My husband and I revel in travel. We’ve been to all 50 states and 40 countries in the world. Hurrah!

Our travel agent is a fortunate man because we usually bring our trips to him, so that he books appropriate air travel and the occasional side excursion, benefitting from the fees that our tour company pays to booking agents. He’s scored a free cruise and other bonuses and benefits.

But, as my husband says, “He has the right hammer”. He booked my husband’s business travel, so he’s well aware of my man’s travel preference, knowing how to score the best seats. He’s been loyal, so we are, too, allowing him to score.

He is also breezy, fast-talking, web-savvy, and world travel secure.

nail bitingWe are not.

We need to be guided, escorted and, well, coddled a bit. We crave adventure with ease. We are Boomers, after all, entitled to such treatment. We’ve earned-and-saved the bucks, so we spends as we wants. A perk of being well-heeled as well as older. A perk that we prefer.

The following recounts God-incidence of 1 1/2 years ago, when we met the dear friends with whom we recently stayed in Australia.

CelebrityWe were headed for adventure, cruising the China Seas to visit Japan, Korea, and China. However, we planned to arrive a day early to acclimate to jet lag as well as assure that we didn’t miss the boat. We’d never traveled to countries where English wasn’t spoken readily (since the advent of the EU, most of Europe is), and we’d never not been met at the airport.

“Just take the train!”, our travel agent said and rapidly printed a page of instructions, complete with a picture of the ticket kiosk at Narita Airport.

Well, the airport scene was chaotic when we arrived after the overnight trip, and Larry, who hates airports after years of traveling about, was no help. Despite a sleep aboard the plane – jet lag compounded by culture lag – overwhelmed me. So I didn’t do recon for the next day’s task to return to the airport: to board a train for the trek to our cruise ship’s berth. That was already too many steps for a bewildered, albeit well-traveled California blonde to assimilate. I merely allowed a pert, alert Japanese tourist guide to shepherd us onto our airport-close hotel’s free bus transport.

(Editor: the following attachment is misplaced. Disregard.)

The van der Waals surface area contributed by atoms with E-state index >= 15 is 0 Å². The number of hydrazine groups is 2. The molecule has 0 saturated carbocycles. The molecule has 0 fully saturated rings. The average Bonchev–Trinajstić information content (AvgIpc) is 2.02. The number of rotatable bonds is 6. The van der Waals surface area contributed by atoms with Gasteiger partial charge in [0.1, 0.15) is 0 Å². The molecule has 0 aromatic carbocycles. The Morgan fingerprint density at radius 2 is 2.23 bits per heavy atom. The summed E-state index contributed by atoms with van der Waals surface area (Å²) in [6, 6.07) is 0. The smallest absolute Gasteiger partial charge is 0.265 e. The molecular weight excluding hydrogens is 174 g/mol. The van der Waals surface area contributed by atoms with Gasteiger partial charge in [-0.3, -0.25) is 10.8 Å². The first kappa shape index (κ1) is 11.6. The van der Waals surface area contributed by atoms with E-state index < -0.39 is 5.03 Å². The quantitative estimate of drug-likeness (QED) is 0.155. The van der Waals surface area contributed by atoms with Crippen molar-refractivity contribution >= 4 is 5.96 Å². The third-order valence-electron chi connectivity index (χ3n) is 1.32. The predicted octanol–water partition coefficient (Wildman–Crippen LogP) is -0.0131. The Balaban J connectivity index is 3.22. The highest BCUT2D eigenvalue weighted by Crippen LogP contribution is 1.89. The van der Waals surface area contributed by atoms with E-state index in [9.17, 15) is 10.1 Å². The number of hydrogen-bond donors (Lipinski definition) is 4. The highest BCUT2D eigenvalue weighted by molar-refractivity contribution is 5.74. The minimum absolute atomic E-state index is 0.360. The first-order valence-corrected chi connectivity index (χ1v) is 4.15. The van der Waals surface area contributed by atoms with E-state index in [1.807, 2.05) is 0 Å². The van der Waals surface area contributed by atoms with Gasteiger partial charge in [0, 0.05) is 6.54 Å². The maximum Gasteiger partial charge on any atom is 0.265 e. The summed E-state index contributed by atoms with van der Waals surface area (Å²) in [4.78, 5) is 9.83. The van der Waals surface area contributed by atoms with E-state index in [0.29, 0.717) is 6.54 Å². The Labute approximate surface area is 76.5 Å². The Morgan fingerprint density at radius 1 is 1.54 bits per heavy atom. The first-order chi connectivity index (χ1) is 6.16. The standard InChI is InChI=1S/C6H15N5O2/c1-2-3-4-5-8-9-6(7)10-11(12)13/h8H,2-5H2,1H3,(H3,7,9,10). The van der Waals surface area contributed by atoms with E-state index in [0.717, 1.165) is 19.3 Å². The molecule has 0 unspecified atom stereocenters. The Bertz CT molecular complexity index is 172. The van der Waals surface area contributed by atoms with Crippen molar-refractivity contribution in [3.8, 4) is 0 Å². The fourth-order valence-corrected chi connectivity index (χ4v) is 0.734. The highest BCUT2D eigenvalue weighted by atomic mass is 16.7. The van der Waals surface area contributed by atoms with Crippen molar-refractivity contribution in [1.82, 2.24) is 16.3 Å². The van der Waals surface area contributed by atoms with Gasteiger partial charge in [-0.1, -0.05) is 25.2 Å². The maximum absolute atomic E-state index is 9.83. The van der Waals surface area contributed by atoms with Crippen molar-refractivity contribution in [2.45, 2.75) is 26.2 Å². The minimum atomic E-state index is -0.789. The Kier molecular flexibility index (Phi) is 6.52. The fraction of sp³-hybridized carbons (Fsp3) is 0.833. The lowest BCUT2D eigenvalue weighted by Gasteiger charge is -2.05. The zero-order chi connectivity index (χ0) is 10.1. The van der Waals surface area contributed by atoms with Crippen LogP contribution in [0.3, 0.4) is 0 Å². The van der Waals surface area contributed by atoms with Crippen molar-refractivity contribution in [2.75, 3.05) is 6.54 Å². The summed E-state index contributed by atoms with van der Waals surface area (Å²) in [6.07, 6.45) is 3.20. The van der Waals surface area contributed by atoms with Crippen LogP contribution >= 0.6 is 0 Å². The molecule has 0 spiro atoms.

We relaxed after a timid evening meal, pointing at menu items (no pictorial support) to order our meal, in our hotel. Perhaps overnight I’d become valiantly intrepid.

I didn’t.

Refreshed, however, I devised a plan. We couldn’t be the only ones here a bit early for our cruise ship. I decided to pay notice to other tourists in our hotel. There’d seemed to be many who were foreign born ’round eyes’, in various shades of pale, seated around the hotel dining room the night before. I saw them at breakfast, too. Feeling as if my scheme might work, I smiled to each couple, making eye contact with several, and generally feeling more secure.

We returned to our room, brushed our teeth, and zipped shut our bags. As usual we were early, with plenty of time to suss out the transport bus to the airport, so down to the lobby we went.

IMG_0619There were many people just like us seated in the luxuriously spacious lobby, scattered among the plentiful, splendidly upholstered leather couches and chairs. Travelers abroad have an unmistakable bearing and clothing type, so I approached several one-by-one.

However, each, in turn, told me that they’d just completed a trip such as ours and were awaiting transport to the airport to go home.

One Scotsman spoke, in his unmistakable brogue, of the tears on shore as their ship departed (later, the townsfolk performed the same for our ship – imagine that!)

Strike out. Strike out. Strike out.

Another smiling couple appeared, wheeling bags and heading immediately to the posted bus transport schedule. I approached them, asking them if they were headed to the airport. They said “Yes and come with us. We noticed you at breakfast, too.”

We became fast friends on the bus ride – which was a direct one, to the harbor, which our agent hadn’t told us about btw! We welcomed them to our round table of six aboard the ship – our ‘nest’ after the onslaught to the senses that travel aboard is – having the time of our lives all around. Mutual adoption complete!

Allow me to introduce you to our Aussie friends for life –